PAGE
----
The last strip of Liguria before Tuscany, an ancient and rich Roman colony

We are on the Eastern Riviera in the commune of Luni. Here you breathe in history, ancient history: Luni was one of the most beautiful and richest colonies in the Roman age in Northern Italy.

It lies in Lunigiana (which precisely to Luni owes its name) and in the Val di Magra. Its splendour derives from its strategic position and from the fact that it was the main harbour for embarking white marble from Carrara, as well as timber, oils and wines.

Today Luni is divided into three places: Luni Mare, Luni Stazione and Luni Scavi. In the latter you find the ruins of the ancient city and the Luni National Archaeological Museum.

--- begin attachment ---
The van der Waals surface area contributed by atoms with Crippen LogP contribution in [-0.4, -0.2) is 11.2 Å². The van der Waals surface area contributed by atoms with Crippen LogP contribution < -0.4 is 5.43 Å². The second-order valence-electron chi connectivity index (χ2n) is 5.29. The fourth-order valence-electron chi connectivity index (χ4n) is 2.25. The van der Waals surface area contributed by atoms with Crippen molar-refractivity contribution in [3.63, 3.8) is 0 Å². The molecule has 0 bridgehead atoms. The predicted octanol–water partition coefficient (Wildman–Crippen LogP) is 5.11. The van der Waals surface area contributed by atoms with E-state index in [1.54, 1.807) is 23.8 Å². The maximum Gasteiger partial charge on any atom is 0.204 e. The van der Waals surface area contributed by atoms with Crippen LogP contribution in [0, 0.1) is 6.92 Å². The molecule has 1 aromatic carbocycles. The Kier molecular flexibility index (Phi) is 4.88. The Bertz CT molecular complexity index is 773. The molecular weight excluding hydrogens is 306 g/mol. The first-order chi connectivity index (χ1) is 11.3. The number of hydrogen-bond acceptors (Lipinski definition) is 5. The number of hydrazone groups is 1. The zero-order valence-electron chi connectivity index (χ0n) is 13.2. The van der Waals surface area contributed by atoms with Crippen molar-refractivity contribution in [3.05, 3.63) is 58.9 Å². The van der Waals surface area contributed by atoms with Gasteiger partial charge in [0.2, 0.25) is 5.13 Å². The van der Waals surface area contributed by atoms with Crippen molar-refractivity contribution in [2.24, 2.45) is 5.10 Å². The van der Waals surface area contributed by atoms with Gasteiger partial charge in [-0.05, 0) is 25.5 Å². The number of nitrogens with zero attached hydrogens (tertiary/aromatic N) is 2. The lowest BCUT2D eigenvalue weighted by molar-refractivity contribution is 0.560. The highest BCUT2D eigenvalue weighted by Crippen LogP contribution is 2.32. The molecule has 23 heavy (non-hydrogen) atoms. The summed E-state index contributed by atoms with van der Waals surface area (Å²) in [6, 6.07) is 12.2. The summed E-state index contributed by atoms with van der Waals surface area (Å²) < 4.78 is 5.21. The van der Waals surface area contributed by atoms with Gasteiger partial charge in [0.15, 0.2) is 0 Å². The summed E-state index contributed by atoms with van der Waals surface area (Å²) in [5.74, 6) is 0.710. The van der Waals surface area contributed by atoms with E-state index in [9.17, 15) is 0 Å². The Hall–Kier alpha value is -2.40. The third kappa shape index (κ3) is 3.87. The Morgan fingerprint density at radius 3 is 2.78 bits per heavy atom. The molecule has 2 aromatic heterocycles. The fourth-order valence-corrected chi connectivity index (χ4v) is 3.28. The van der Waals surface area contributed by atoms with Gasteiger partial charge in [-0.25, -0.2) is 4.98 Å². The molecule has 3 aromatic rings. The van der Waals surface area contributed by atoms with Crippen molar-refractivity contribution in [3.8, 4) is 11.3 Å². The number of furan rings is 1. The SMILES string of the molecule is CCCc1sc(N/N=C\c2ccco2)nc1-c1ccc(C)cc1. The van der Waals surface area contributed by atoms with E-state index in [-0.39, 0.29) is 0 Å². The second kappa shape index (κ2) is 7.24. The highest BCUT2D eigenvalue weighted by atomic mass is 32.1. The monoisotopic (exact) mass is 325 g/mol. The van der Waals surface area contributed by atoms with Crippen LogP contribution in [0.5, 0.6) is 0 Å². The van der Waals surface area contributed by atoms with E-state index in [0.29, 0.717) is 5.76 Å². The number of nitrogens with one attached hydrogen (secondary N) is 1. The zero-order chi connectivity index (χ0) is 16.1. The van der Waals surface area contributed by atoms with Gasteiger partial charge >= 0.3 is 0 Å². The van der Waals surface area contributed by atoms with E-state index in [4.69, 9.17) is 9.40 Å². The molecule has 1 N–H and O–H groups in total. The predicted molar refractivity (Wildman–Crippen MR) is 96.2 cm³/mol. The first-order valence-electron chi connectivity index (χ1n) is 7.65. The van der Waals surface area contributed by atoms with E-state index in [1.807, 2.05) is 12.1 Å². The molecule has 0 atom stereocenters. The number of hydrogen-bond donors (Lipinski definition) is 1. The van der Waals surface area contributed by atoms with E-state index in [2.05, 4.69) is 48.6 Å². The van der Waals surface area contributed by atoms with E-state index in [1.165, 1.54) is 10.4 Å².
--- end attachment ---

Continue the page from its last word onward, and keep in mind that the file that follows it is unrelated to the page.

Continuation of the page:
The archaeological area includes the forum, the Capitoline area and the decumanus maximus, the civic Basilica, the curia and the cardo maximus, the Great Temple and some patrician abodes (Domus of Mosaics, North Domus, Domus of Frescos).

Inside the archaeological area, in nineteenth-century farmhouses, there are detached thematic sections of the Museum. The remains of the Luni Roman amphitheatre, set outside the ancient ring of walls, are also in the archaeological area and are well preserved.